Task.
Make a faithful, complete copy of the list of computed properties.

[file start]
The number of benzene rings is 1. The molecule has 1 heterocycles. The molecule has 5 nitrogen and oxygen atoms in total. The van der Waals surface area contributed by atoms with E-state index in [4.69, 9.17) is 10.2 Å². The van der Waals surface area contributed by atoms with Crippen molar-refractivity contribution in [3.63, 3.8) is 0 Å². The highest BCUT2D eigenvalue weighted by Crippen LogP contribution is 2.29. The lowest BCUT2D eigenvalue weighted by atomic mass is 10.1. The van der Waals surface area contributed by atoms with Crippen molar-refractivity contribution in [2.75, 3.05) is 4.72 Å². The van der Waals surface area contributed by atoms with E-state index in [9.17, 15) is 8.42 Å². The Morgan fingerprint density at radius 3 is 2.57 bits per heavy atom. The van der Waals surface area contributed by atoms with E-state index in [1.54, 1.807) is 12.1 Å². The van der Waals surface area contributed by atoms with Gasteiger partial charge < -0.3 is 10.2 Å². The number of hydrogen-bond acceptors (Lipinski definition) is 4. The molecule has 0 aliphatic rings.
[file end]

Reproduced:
The number of benzene rings is 1. The molecule has 1 heterocycles. The molecule has 5 nitrogen and oxygen atoms in total. The van der Waals surface area contributed by atoms with E-state index in [4.69, 9.17) is 10.2 Å². The van der Waals surface area contributed by atoms with Crippen molar-refractivity contribution in [3.63, 3.8) is 0 Å². The highest BCUT2D eigenvalue weighted by Crippen LogP contribution is 2.29. The lowest BCUT2D eigenvalue weighted by atomic mass is 10.1. The van der Waals surface area contributed by atoms with Crippen molar-refractivity contribution in [2.75, 3.05) is 4.72 Å². The van der Waals surface area contributed by atoms with E-state index in [9.17, 15) is 8.42 Å². The Morgan fingerprint density at radius 3 is 2.57 bits per heavy atom. The van der Waals surface area contributed by atoms with E-state index in [1.54, 1.807) is 12.1 Å². The van der Waals surface area contributed by atoms with Gasteiger partial charge < -0.3 is 10.2 Å². The number of hydrogen-bond acceptors (Lipinski definition) is 4. The molecule has 0 aliphatic rings.